To complete the proof, it remains to show that \(\gamma (B_f(H)) = A\). In a standard way, suppose to the contrary that \(\gamma (B_f(H)) < A\). Let D be a minimum dominating set of \(B_f(H)\) with \(D \cap A\) as large as possible. Since \(\gamma (B_f(H))=D\), the inequality \(\gamma (B_f(H))<~A\) implies that \(A  D> D \cap B \ge 1\). In addition, since \(D \cap A\) is as large as possible, the set \(V_H^1\)\((= \{v\in V_H:f(H[v])\ge 1\})\) is a subset of \(D \cap A\), while \(A  D\) is a subset of \(V_H^0\)\((= \{v\in V_H:f(H[v])=0\})\). Now, because \(AD>D\cap B\) and each vertex of \(AD\) has a neighbor in \(D\cap B\), the pigeonhole principle implies that there are two vertices x and y in \(AD\) which are adjacent to the same vertex in \(D\cap B\). Hence, x and y are adjacent in H (by the definition of \(B_f(H)\)). Now, since \(f(H[x])= f(H[y])=0\), the property (2) implies that \(f(H[x,y])\ge 2\). Next, since \(N_{B_f(H)}((H[x,y],1))= N_{B_f(H)}((H[x,y],2))= \{x,y\}\) and \(\{x,y\}\cap D=\emptyset \), the vertices (H[x, y], 1) and (H[x, y], 2) belong to \(D\cap B\). Consequently, it is easy to observe that the set \(D'= (D\{(H[x,y],1), (H[x,y],2)\})\cup \{x,y\}\) is a dominating set of \(B_f(H)\), which is impossible as \(D'=D\) and \(D' \cap A > D \cap A\). This completes the proof. \(\square \)
Example 4
The graph H and the function \(f:\mathcal{K}_H \rightarrow \mathbb {N}\) given in Example 1 have the properties (1) and (2) of Theorem 3 and therefore the bipartization \(B_f(H)\) belongs to the family \(\mathcal{B}\), that is, \(\gamma (B_f(H))=A\), where A is the smaller of two partite sets of \(B_f(H)\) shown in Fig. 1.
The graph F and the function \(\overline{g}\) given in Fig. 2 do not satisfy the condition (2) of Theorem 3. However, the bipartization \(G=B_{\overline{g}}(F)\) is a graph belonging to the family \(\mathcal{B}\) since G is also the bipartization \(B_{\overline{f}}(H)\), with H and \(\overline{f}\) given in Fig. 2 and possessing properties (1) and (2) of Theorem 3.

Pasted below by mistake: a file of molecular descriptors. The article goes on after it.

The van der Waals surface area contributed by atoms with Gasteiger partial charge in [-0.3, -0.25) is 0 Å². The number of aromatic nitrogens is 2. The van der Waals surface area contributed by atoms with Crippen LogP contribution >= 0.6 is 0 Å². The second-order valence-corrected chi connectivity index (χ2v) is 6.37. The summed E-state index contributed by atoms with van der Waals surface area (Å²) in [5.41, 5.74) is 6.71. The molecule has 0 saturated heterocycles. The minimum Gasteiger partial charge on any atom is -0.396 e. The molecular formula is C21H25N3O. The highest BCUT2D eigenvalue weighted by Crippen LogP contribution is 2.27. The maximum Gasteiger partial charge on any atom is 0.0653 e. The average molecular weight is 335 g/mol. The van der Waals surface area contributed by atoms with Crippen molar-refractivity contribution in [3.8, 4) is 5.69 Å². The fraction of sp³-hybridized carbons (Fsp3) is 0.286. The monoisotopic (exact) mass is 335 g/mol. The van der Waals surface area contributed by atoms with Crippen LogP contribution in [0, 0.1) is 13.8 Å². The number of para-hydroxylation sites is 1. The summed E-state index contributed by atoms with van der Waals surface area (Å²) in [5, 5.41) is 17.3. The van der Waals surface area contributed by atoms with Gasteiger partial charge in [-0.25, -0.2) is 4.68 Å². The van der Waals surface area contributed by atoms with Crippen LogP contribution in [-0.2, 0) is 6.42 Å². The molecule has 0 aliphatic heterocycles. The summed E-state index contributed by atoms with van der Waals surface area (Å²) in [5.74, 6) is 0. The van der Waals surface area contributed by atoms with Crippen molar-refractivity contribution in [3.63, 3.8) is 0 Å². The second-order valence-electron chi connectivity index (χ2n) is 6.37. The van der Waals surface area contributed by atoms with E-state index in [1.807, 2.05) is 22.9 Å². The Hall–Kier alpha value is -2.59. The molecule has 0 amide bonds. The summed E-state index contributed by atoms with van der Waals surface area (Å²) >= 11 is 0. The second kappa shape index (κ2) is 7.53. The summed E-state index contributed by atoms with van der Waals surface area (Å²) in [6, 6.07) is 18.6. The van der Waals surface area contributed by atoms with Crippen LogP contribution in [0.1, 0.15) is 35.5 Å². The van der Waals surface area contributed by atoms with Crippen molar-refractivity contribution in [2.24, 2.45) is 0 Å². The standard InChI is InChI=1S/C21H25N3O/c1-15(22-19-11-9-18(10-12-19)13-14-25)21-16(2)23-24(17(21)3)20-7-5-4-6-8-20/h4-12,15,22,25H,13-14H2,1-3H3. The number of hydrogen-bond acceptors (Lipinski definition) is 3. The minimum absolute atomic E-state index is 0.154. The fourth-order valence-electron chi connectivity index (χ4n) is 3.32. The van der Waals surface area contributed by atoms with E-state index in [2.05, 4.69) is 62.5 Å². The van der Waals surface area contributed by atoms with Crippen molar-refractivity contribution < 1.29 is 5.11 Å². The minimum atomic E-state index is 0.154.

It is obvious that the complete bipartite graph \(K_{m,n}\) is the bipartization of the complete graph \(K_m\) (resp. \(K_n\)) with respect to the function \(f:\mathcal{K}_{K_m} \rightarrow \{0,n\}\), where \(f(K)=0\) if and only if \(K\in \mathcal{K}_{K_m}\{K_m\}\) (resp. \(g:\mathcal{K}_{K_n} \rightarrow \{0,m\}\), where \(g(K)=0\) if and only if \(K\in \mathcal{K}_{K_n}\{K_n\}\)). It is also evident that if \(\min \{m,n\}\ge 3\), then \(K_{m,n}\) does not belong to the family \(\mathcal{B}\) (as \(\gamma (K_{m,n})=2<\min \{m,n\}\)), and neither \(K_m\) and f nor \(K_n\) and g possess the property (2) of Theorem 3.
Finally, as an immediate consequence of Theorems 2 and 3 we have the following simple characterization of trees in which the domination number is equal to the size of a smaller of its partite sets. All such trees are bipartizations of block graphs.
Corollary 2
 (1)

\(f(K)=1\) if K is a block of H, and \(f(K')=0\) if \(K'\) is a nontrivial complete subgraph of H which is not a block of H.
 (2)

\(\max \{f(H[u]),f(H[v])\}\ge 1\) for every edge uv of H (or, equivalently, the set \(\{v\in V_H:f(H[v])\ge 1\}\) is a covering set of \(H\)\()\).
Notes